The Eldorado High senior took to Twitter to confirm the news Saturday morning: “I’m going to be a Lobo. And it looks like we got some #unfinishedbusiness! Let’s go!!!”
Unfinished business — something his father, Craig Neal, talked about during his introductory news conference as UNM’s new head coach — has become the Lobos’ mantra for the 2013-14 season.
While Cullen said he felt in his heart several days ago that playing for the Lobos was what he wanted to do, he still had some unfinished business of his own to attend to since he signed a National Letter of Intent in November to enroll next fall at Saint Mary’s College in Morage, Calif.
“This was hard because I love Saint Mary’s, too,” Cullen Neal told the Journal. “I called coach (Randy) Bennett (Saturday) morning, and it was probably the hardest call I’ve ever had to make. He’s one of my favorite guys and has been recruiting me since the eighth grade. It was real hard.”
Bennett, who played two seasons for his father, Tom, at Mesa (Ariz.) Community College from 1980-82 before moving on to UC-San Diego, said he hates to see a prized recruit go, but understands the decision.
“He has the once-in-a-lifetime opportunity to play for his father, Craig, at the University of New Mexico,” Bennett said in an email to the Journal. “Because of this special situation, we have agreed to grant him a release of his commitment to Saint Mary’s. Cullen is a great person and will be very successful at New Mexico. I wish him and his family the best.”
Craig Neal told the Journal on Saturday that he didn’t feel comfortable commenting on the matter because neither the Neal family nor anyone at UNM had officially received the release paperwork from Saint Mary’s. The official paperwork will likely be received by UNM on Monday.
CBS Sports senior college basketball writer Jeff Goodman on Saturday morning reported sources confirming that the standout, who averaged 26.5 points per game this past season at Eldorado High, had been released from the letter of intent.
At his introductory news conference, Craig Neal was asked about the prospects of his 6-foot-4 son playing for him in a Lobos uniform.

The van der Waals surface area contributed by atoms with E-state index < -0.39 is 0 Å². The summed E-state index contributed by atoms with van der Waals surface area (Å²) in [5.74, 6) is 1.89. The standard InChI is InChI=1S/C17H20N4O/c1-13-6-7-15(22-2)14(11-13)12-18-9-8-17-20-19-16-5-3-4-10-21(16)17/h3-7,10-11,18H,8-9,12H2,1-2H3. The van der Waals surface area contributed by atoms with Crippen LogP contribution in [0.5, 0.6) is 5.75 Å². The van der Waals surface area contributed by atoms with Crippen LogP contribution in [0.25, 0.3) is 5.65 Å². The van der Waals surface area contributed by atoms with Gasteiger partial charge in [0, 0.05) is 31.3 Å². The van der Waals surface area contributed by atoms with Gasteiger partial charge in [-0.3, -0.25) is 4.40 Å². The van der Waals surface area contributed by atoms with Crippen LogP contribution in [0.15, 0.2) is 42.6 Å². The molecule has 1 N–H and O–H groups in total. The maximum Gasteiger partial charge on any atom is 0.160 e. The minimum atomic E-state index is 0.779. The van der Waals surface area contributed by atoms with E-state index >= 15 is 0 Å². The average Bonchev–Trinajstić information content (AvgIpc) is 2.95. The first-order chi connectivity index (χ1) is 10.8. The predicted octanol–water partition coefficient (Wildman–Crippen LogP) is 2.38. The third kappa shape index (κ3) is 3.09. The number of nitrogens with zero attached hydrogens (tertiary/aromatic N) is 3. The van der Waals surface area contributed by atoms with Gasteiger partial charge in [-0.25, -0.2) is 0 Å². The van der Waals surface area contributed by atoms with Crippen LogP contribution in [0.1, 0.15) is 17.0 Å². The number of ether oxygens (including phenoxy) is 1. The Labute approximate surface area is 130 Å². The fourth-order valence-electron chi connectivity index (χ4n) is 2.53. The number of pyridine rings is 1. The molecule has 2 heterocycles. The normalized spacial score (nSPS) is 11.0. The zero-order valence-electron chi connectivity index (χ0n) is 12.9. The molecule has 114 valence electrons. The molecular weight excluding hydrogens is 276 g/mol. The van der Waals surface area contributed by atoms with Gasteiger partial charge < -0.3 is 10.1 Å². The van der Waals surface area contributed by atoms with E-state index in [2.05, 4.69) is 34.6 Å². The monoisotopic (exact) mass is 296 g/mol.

“If his mom’s good at recruiting, we’ll have a shot,” Craig Neal said.
Cullen Neal said at the time he saw the decision as a tough one, but a can’t-miss proposition.
“I sort of feel like I’m in a win-win situation now,” Cullen Neal told the Journal. “I love Saint Mary’s and coach Bennett, and as of right now I’m still going there, but we (the Neal family) will talk about everything and see what is best. I would love to play for my dad, too, and I love the Lobos.”
The play-for-your-dad release from a letter of intent has already played out for UNM this spring as La Cueva senior Bryce Alford, who signed in the fall to play for the Lobos, will now follow his father, former UNM head coach Steve Alford, to UCLA.
Steve Alford had decided he didn’t want to recruit both as they were similar position players in the same recruiting class, so Cullen Neal went the Saint Mary’s route instead, where he was being counted on to help replace superstar Matthew Dellavedova, who is graduating.
Cullen Neal, like his dad, is a far more emotional player on the court than are Bryce and Steve Alford. The families are very close and share the similar intensity and desire to win, but the open display of emotion is unique to the Neals.
Cullen Neal made fans and foes on the prep scene around New Mexico when he would do such things as blow kisses to opposing student sections after nailing 3-pointers at key moments. His effort and skill made him arguably New Mexico’s best prep player over the past two seasons.
Goodman told the Journal the addition of Cullen Neal likely solidifies the Lobos, who return four starters from their 29-win team this past season, as a legitimate preseason Top 25 team.
“Cullen is a huge addition for the Lobos,” Goodman told the Journal. “He is long and talented and gives UNM a guy who can both score and also find guys for open looks.
“I saw him play a few times in the summer and felt he was a Top 100 guy. New Mexico fans will love him — and everyone else will hate him — because, like his dad, he wears his emotions on his sleeve.”
Cullen Neal said he doesn’t plan on blowing any kisses to opposing Mountain West student sections, which have grown in recent years to some of the most menacing in the country, namely ones at Colorado State’s Moby Arena, “The Show” student section at Viejas Arena in San Diego and the “Rebellion” at UNLV’s Thomas & Mack Arena.
The next order of business for Cullen Neal is trying to persuade sophomore-to-be Cleveland “Pancake” Thomas to let him wear the No. 1 jersey Neal donned for the Eldorado Eagles. If Thomas declines, however, Cullen Neal said he’d wear the No. 30 jersey that his mom, Janet, wore when she played in high school. His dad’s No. 10 is already taken by senior-to-be and defending Mountain West Player of the Year Kendall Williams.
Cullen Neal already frequently practices with Lobos players and works out with them.
“I’ve already been family with these guys for years,” Cullen Neal said. “Now I can finally say I’m their teammate. But the family part was already there.”